Headshot Blu-ray Review
The Raid meets The Bourne Identity
Headshot is the new actioner from The Raid's kick-ass star but can it show he has legs outside of his defining franchise?Although writer/director Gareth Evans is nowhere to be seen, his stamp is all over this stylish and brutal action debut from The Mo Brothers, who wrote the script in record time, and delivered another low budget Indonesia gem that easily earns favourable comparison with star Iko Uwais's Raid hits, even if it isn't quite as polished or perfected as either. The story has Uwais play an amnesiac with a bullet lodged in his brain, who washes up on shore and ends up in hospital being given surprisingly personal treatment by his doctor, Ailin, who gives him the name Ishmael. But when criminals kidnap her to get to him, Ishmael has to tap into skills he didn't know that he had in order to fight to get her back.There's definitely a Bourne vibe to Headshot, and that's far from a bad thing, with Uwais's amnesiac hero lost at sea when it comes to his memories, but plagued by his deadly skills and the nagging feeling that they suggest that he may not be such a good guy after all. It's not a meaty role, but it gives Uwais something new to play with. The Mo Brothers have clearly studied The Raid and with Uwais doing the fight choreography, many of the supporting players from that series - both in front and behind the camera - returning for work here, and a propensity to play with some elaborate, innovative action setpieces brimming with blood and brutality, the results are impressive.
Picture QualityHeadshot hits UK shores on a Region B-locked Blu-ray courtesy of Arrow, who deliver a 1080p/AVC-encoded High Definition video presentation framed in the movie's original theatrical aspect ratio of 2.40:1 widescreen. The results are generally very good, at times perhaps even demo-worthy, although some softer shots do come to the fore, somewhat letting the side down.
The picture is just shy of demo quality
There's some truly stylish, perfectly-framed, slo-mo-tastic setpieces here, reveling in the falling rain, billowing smoke or hailing bullets, and lapping up all of the little nuances on offer. It's a movie that frequently impresses visually, but there are a surprising number of just-slightly-out-of-focus shots which really have no place here, peppered throughout an otherwise very nice looking video presentation.
The colour scheme bears that distinctive Indonesian yellow-orange dominance, which does betray the budget unnecessarily, but there are still some nice tones, and the image holds up quite well even when it gets darker. There are a few sequences where it looks like every single frame was shown love and attention - mostly during the slo-mo flashbacks - but the aforementioned softer touches still leave this just shy of demo quality.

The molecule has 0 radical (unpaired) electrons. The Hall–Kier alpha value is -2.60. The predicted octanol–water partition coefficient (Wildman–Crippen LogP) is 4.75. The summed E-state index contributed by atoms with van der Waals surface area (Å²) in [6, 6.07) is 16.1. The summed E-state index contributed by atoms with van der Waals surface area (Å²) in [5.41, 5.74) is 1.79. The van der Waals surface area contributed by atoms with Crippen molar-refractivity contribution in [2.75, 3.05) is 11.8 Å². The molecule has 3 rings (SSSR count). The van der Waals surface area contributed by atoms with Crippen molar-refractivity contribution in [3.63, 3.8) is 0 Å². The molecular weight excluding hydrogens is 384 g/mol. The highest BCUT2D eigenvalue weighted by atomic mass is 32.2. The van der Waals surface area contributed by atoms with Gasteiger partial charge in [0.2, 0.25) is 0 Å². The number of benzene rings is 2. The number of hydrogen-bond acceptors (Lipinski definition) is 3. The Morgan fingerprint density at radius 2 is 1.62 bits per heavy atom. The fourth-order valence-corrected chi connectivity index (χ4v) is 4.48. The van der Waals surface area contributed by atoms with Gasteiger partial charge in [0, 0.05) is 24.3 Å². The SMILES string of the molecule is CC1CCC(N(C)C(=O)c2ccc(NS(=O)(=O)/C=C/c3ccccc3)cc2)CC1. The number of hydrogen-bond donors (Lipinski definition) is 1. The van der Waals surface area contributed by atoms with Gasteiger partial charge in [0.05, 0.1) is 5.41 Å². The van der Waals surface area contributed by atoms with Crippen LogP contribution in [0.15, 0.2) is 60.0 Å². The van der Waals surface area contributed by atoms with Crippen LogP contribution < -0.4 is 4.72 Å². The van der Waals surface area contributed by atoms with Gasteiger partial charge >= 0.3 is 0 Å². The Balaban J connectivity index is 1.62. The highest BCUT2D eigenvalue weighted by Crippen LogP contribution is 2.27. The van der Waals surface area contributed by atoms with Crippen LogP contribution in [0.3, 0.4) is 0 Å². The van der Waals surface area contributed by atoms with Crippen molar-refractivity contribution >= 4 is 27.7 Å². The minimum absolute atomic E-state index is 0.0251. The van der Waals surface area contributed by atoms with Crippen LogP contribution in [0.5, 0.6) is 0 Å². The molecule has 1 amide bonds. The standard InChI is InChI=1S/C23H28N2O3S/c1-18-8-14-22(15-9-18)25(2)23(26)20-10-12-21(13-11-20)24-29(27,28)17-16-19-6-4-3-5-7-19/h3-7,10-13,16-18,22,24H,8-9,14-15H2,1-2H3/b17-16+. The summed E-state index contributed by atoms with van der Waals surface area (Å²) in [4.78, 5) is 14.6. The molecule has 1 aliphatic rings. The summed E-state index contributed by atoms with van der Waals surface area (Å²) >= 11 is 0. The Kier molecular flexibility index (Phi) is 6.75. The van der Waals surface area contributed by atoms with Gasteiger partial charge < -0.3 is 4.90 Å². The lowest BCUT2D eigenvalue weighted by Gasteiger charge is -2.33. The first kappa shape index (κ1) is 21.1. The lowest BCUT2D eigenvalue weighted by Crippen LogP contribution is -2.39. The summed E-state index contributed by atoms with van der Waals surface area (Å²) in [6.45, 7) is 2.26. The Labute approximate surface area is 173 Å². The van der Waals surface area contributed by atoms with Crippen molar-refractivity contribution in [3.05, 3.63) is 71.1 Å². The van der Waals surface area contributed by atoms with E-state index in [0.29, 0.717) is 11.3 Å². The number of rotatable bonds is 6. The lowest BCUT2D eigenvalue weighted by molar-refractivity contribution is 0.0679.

Sound QualityThe accompanying Indonesian (and English) DTS-HD Master Audio 5.1 track is a boisterous, action-packed affair, which throws bullets and explosions into your living room, as well as providing a strong accompanying score to get the juices flowing. Dialogue takes a distinct back seat here.
Dialogue takes a back seat with a track that goes into overdrive during the action
Running at 2 hours in length, it's not wall-to-wall action, with a couple of noisy, violent sequences early on, but an otherwise quiet run until things properly kick off. However, once that happens, the film - and soundtrack - go into overdrive, and the results are tremendous. Surround usage is strong, whilst LFE input is thunderous, making some of the skirmishes quite devastating to your living room, although precision isn't quite as good as you'd have hoped for, again leaving this a very good and frequently demo worthy offering which is still a fair bit short of reference.
ExtrasThere's nothing here beyond some very old startup trailers for some back catalogue titles like Battle Royale (Uwais's other actioners would have made more sense).
Blu-ray VerdictHeadshot earns favourable comparison with star Iko Uwais's Raid films, even if it isn't quite as polished or perfected
Strong video and audio leave this UK release a good way to check out this title, particularly if you missed it in the ten seconds that it flew through the cinemas. Fans of The Raid, and of Uwais – and of high quality, relentlessly violent, impressively-choreographed, martial arts driven action thrillers – should definitely hunt this puppy down. Recommended.
You can buy Headshot on Blu-ray here
Suggested retail price when reviewed: £9.99
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